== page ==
W Ltd was convicted of an offence under s.3 of the Health and Safety at Work, etc Act 1974 (HSWA). It had not required D to prepare a job-specific risk assessment and method statement for his work and had not prepared a detailed permit to work. W Ltd was fined £700,000. The company appealed to the Court of Appeal on the basis that the sentence had been manifestly excessive.
The fine was reduced to £300,000, applying the definitive guideline. The Court set out a detailed analysis of the guidelines. W Ltd was a “very large organisation” with a turnover of several multiples of £50 million. The starting point for the fine should be £500,000, reduced to £450,000 for mitigation. Taking into account the guilty plea, the appropriate fine was £300,000.
Recent examples of fines
Other recent examples of high levels of fines imposed since the introduction of the definitive guideline include the following.
In April 2016, Merlin Attractions, the owner of Alton Towers, was fined £5 million plus £70,000 costs for the June 2015 Smiler rollercoaster incident. Five people were seriously injured. The incident resulted from Merlin’s failure to assess risk. The company’s culpability was assessed as high, and it had a previous conviction for failing to carry out a proper risk assessment.
In December 2016, the Court of Appeal dismissed the appeal of ConocoPhillips (UK) Ltd against a fine of £3 million imposed by Lincoln Crown Court for breaches of offshore installations safety regulations. These related to three gas release incidents from an offshore gas installation. The Court of Appeal stated that the risk involved was foreseeable and significant and the company had fallen markedly short of a reasonably practicable standard for a safe system of work.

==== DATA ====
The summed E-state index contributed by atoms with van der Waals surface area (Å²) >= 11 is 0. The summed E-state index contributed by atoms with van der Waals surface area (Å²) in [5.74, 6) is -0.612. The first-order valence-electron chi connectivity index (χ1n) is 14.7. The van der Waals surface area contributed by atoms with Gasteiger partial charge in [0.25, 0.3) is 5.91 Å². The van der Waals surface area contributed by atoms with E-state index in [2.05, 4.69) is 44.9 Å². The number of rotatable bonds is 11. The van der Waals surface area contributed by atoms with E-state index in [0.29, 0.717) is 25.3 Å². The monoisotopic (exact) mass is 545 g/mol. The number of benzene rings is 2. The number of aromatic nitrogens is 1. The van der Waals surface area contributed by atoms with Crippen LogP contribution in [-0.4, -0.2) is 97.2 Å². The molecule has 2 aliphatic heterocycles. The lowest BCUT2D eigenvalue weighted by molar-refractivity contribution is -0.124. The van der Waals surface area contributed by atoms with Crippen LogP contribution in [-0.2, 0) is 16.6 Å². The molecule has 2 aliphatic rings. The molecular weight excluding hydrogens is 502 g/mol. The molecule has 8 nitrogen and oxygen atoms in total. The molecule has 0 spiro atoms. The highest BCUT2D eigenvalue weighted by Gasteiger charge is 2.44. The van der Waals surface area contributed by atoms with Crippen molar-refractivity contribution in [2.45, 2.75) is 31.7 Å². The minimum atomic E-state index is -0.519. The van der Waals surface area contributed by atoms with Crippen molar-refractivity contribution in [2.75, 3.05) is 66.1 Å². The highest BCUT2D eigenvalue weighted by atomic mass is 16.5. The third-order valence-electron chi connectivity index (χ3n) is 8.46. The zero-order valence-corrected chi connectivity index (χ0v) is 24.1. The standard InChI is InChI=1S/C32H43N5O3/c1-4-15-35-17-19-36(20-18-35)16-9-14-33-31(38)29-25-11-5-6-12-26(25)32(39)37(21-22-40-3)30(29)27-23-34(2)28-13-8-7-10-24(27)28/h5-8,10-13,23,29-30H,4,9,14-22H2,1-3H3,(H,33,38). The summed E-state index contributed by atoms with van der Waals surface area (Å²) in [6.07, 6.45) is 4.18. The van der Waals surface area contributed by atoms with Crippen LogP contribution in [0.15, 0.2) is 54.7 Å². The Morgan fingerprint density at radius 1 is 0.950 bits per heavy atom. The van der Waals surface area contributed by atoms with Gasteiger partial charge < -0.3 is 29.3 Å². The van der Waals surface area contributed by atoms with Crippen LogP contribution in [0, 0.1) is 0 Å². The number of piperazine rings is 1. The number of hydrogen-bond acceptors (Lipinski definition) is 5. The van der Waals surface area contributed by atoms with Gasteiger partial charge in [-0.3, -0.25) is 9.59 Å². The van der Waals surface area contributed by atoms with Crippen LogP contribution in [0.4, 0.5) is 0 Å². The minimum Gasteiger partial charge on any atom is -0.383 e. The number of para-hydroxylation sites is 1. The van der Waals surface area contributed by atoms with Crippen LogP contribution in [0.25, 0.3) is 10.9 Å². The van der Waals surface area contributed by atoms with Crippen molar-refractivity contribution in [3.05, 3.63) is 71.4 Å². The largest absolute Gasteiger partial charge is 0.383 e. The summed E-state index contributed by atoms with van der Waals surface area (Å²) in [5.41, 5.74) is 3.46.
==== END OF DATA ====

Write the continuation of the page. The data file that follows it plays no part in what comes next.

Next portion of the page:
Tata Steel was fined £930,000 in August 2017 for the release of toxic substances. In June 2011 a large quantity of Benzole, a toxic and flammable substance, was released at Tata Steel’s site in Scunthorpe. The site is a top tier Control of Major Accidents Hazards site resulting from the large amounts of highly flammable and toxic chemicals stored on the site.
In March 2018, Southern Health NHS Foundation Trust was fined £2 million under s.3 of the HSWA following the death of two patients. The first, Connor Sparrowhawk, died from an epileptic seizure after being left alone in a bath. This had been an obvious risk. The second, Teresa Colvin, died in a hospital telephone kiosk after using the phone cord as a ligature. The Trust had failed to act on the findings of assessments which stated that it could better control the risks associated with the use of telephones with cords. Both incidents could have been avoided with better supervision and planning.
In May 2018 Faltec Europe Ltd, a car parts manufacturer, was fined £1.6 million under ss.2 and 3 of HSWA after a Legionnaires’ disease outbreak and a dust explosion occurred at the same plant in South Tyneside within a year. The company had failed to effectively manage its water cooling systems and legionella bacteria had grown to potentially lethal levels. Adequate measures had not been put in place to protect workers from explosion risks.
BUPA was fined £3 million under s.3 of HSWA in June 2018 following the death of a care home resident from Legionnaires’ disease. The company had failed to safely manage the care home’s hot and cold water system. The risk of contracting the disease was more acute in care home settings because residents were more susceptible because of their underlying health conditions.